My Skies of Small Horses

Cati Porter’s My Skies of Small Horses revels in a domestic space that twists and morphs until a dystopic world is revealed.  The speaker persists through various trials with a feral power that wreaks havoc on the ordinary.  With language that is both daring and dazzling, she lets her survivalist mode kick in and lays claim to this  tumultuous realm where,  “beneath the table, beneath the chairs,/small horses take shelter:// I cross the field./I clap my hands./I want to see them run.”  A brilliant and vital collection!   

    -- Molly Bendall, author of Under the Quick and Ariadne’s Island

Cati Porter knows that the domestic sphere is a space full of knives, that a human is a zoo animal, and that a lover is someone who holds your hair while you vomit. With plenty o' nods to Plath and looking-glass Alice, the language in My Skies of Small Horses is like a steep spiral staircase with a velvet bannister, tricky and lush and twisting. It's a poetry of the "haunted, the unhung and moonsung, the run and the con."

    -- Arielle Greenberg, author of Slice and My Kafka Century
    and co-editor of Gurlesque: the new grrly, burlesque, grotesque poetics

"Warning!" in No Tell Motel

"Not Knowing Where This May Lead, Blue Horse Lets Them In" in Truck

Three poems in Wicked Alice

Cover image: "Self Portrait Running Amok" by Julie Heffernan, used by permission.



The Body, Like Bread

Cati Porter’s The Body, Like Bread is a marriage of Epicureanism and Eroticism, a dance between renunciation and desire. One of her poems boldly proclaims, “Every Poem Is Not a Love Poem,” but that isn’t true of this collection. Every single poem in this collection explores desire, “the web-nest at the stem, the marble of it, glistening.”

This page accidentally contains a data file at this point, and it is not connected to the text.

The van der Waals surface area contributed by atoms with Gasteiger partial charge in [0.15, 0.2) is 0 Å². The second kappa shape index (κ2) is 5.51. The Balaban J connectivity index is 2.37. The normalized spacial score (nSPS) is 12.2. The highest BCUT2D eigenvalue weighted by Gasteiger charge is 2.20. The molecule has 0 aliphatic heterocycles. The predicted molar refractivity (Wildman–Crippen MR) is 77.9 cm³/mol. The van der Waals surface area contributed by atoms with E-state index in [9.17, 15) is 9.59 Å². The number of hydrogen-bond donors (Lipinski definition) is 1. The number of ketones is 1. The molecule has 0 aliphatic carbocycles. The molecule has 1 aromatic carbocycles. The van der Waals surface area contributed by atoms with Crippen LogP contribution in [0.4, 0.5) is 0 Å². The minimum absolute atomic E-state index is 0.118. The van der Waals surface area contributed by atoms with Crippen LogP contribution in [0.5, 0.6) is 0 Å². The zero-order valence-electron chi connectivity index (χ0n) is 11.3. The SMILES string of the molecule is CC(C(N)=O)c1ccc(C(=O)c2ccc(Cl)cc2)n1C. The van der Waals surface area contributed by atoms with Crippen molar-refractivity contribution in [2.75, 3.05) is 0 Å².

--Shaindel Beers, author of A Brief History of Time and The Children’s War and Other Poems

These are aching poems, mouth-watering poems, thrumming with every hunger the body can hold. These poems hold the meat and fruit and bread you would find in a fever dream—sensual and satisfying and strange. With The Body, Like Bread, Cati Porter has delivered a breathtaking feast.

--Gayle Brandeis, author of Delta Girls, Self Storage, The Book of Dead Birds, and Fruitflesh: Seeds of Inspiration for Women Who Write

Read sample poems in Contrary.

"Reciprocity" in The Quotable Lit

Cover image: "Needs" by Lavina Blossom.



what Desire makes of us

This series of poems that comprises what Desire makes of us was conceived of during April of 2009 in celebration of National Poetry Month (NaPoWriMo) in response to poem-a-day prompts provided by Robert Brewer on his Writers Digest/Poetic Asides Blog. An anthropomorphic personification of one of life’s basest instincts, Desire haunts our narrator, culminating in a surrealistic exploration of what it could mean to be literally consumed by Desire. Orignially published by Ahadada Books as a free illustrated e-chapbook, an updated print version is now available from dancing girl press.

Read/view a sample on The Nervous Breakdown.

Cover & interior illustrations by Amy Payne.





Seven Floors Up

Through E-Bay ads for an inflatable church, labels stuck to her preschool son's jeans, instructions for preconception gender selection, and childhood games, Porter names herself into the world with lyrical irony in poem after hilariously tragic poem. - Tony Barnstone